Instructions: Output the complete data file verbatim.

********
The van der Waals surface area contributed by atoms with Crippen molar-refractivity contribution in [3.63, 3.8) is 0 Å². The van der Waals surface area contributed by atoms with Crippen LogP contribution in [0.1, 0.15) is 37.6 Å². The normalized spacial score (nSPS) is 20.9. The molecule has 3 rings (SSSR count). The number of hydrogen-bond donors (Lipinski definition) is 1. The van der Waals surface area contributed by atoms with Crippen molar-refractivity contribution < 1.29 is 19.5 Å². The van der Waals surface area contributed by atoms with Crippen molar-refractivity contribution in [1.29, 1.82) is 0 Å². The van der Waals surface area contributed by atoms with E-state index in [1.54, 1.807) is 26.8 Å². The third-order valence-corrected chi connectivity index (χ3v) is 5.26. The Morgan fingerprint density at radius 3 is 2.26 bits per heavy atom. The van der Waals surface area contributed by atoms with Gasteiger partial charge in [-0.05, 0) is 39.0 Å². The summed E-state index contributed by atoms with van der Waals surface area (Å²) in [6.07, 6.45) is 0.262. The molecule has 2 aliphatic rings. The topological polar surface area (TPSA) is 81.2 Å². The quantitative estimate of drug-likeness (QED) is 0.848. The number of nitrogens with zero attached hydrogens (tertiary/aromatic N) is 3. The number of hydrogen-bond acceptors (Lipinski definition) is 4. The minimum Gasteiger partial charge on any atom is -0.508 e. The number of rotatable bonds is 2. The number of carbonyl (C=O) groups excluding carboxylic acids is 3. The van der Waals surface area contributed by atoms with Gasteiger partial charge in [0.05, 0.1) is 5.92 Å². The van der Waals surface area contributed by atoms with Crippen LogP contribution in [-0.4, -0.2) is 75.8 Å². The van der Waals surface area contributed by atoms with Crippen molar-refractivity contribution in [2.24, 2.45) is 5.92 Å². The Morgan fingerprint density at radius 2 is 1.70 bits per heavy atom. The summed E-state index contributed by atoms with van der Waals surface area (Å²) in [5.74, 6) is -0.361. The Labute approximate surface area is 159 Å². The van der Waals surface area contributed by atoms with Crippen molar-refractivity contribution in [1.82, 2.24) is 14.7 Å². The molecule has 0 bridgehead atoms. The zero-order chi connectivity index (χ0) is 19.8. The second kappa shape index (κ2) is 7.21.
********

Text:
The van der Waals surface area contributed by atoms with Crippen molar-refractivity contribution in [3.63, 3.8) is 0 Å². The van der Waals surface area contributed by atoms with Crippen LogP contribution in [0.1, 0.15) is 37.6 Å². The normalized spacial score (nSPS) is 20.9. The molecule has 3 rings (SSSR count). The number of hydrogen-bond donors (Lipinski definition) is 1. The van der Waals surface area contributed by atoms with Crippen molar-refractivity contribution < 1.29 is 19.5 Å². The van der Waals surface area contributed by atoms with Crippen molar-refractivity contribution in [1.29, 1.82) is 0 Å². The van der Waals surface area contributed by atoms with E-state index in [1.54, 1.807) is 26.8 Å². The third-order valence-corrected chi connectivity index (χ3v) is 5.26. The Morgan fingerprint density at radius 3 is 2.26 bits per heavy atom. The van der Waals surface area contributed by atoms with Gasteiger partial charge in [-0.05, 0) is 39.0 Å². The summed E-state index contributed by atoms with van der Waals surface area (Å²) in [6.07, 6.45) is 0.262. The molecule has 2 aliphatic rings. The topological polar surface area (TPSA) is 81.2 Å². The quantitative estimate of drug-likeness (QED) is 0.848. The number of nitrogens with zero attached hydrogens (tertiary/aromatic N) is 3. The number of hydrogen-bond acceptors (Lipinski definition) is 4. The minimum Gasteiger partial charge on any atom is -0.508 e. The number of rotatable bonds is 2. The number of carbonyl (C=O) groups excluding carboxylic acids is 3. The van der Waals surface area contributed by atoms with Gasteiger partial charge in [0.05, 0.1) is 5.92 Å². The van der Waals surface area contributed by atoms with Crippen LogP contribution in [-0.4, -0.2) is 75.8 Å². The van der Waals surface area contributed by atoms with Crippen molar-refractivity contribution in [2.24, 2.45) is 5.92 Å². The Morgan fingerprint density at radius 2 is 1.70 bits per heavy atom. The summed E-state index contributed by atoms with van der Waals surface area (Å²) in [5.74, 6) is -0.361. The Labute approximate surface area is 159 Å². The van der Waals surface area contributed by atoms with Crippen molar-refractivity contribution in [1.82, 2.24) is 14.7 Å². The molecule has 0 bridgehead atoms. The zero-order chi connectivity index (χ0) is 19.8. The second kappa shape index (κ2) is 7.21.